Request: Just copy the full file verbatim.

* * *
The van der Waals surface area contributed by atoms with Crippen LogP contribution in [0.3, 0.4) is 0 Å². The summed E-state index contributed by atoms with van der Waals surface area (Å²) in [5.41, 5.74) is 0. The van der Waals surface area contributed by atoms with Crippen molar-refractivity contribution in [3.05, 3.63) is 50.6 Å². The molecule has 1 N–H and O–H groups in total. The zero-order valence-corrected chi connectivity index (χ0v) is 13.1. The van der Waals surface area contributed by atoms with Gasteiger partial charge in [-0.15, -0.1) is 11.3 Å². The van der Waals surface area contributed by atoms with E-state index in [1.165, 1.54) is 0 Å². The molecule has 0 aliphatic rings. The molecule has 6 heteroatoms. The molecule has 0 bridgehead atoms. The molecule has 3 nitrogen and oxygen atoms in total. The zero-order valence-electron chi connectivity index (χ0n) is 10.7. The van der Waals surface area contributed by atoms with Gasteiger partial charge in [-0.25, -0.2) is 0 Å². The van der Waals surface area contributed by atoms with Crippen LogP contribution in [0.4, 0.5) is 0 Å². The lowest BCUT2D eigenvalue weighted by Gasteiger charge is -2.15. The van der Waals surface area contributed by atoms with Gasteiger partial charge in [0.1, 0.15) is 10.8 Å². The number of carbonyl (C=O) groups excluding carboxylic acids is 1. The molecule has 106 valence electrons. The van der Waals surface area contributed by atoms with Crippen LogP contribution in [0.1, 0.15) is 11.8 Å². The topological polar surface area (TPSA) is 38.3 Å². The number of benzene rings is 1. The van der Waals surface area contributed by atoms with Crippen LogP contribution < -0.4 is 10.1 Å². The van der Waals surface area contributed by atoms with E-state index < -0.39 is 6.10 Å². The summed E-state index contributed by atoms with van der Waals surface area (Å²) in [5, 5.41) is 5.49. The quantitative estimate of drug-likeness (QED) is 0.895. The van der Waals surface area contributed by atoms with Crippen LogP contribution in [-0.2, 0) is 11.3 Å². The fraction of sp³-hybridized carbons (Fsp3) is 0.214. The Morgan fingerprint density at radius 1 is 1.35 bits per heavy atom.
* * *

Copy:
The van der Waals surface area contributed by atoms with Crippen LogP contribution in [0.3, 0.4) is 0 Å². The summed E-state index contributed by atoms with van der Waals surface area (Å²) in [5.41, 5.74) is 0. The van der Waals surface area contributed by atoms with Crippen molar-refractivity contribution in [3.05, 3.63) is 50.6 Å². The molecule has 1 N–H and O–H groups in total. The zero-order valence-corrected chi connectivity index (χ0v) is 13.1. The van der Waals surface area contributed by atoms with Gasteiger partial charge in [-0.15, -0.1) is 11.3 Å². The van der Waals surface area contributed by atoms with E-state index in [1.165, 1.54) is 0 Å². The molecule has 0 aliphatic rings. The molecule has 6 heteroatoms. The molecule has 0 bridgehead atoms. The molecule has 3 nitrogen and oxygen atoms in total. The zero-order valence-electron chi connectivity index (χ0n) is 10.7. The van der Waals surface area contributed by atoms with Gasteiger partial charge in [-0.25, -0.2) is 0 Å². The van der Waals surface area contributed by atoms with Crippen LogP contribution in [0.4, 0.5) is 0 Å². The lowest BCUT2D eigenvalue weighted by Gasteiger charge is -2.15. The van der Waals surface area contributed by atoms with Gasteiger partial charge in [0.1, 0.15) is 10.8 Å². The number of carbonyl (C=O) groups excluding carboxylic acids is 1. The molecule has 106 valence electrons. The van der Waals surface area contributed by atoms with Crippen LogP contribution in [0.1, 0.15) is 11.8 Å². The topological polar surface area (TPSA) is 38.3 Å². The number of benzene rings is 1. The van der Waals surface area contributed by atoms with Crippen LogP contribution < -0.4 is 10.1 Å². The van der Waals surface area contributed by atoms with E-state index < -0.39 is 6.10 Å². The summed E-state index contributed by atoms with van der Waals surface area (Å²) in [5, 5.41) is 5.49. The quantitative estimate of drug-likeness (QED) is 0.895. The van der Waals surface area contributed by atoms with Crippen LogP contribution in [-0.2, 0) is 11.3 Å². The fraction of sp³-hybridized carbons (Fsp3) is 0.214. The Morgan fingerprint density at radius 1 is 1.35 bits per heavy atom.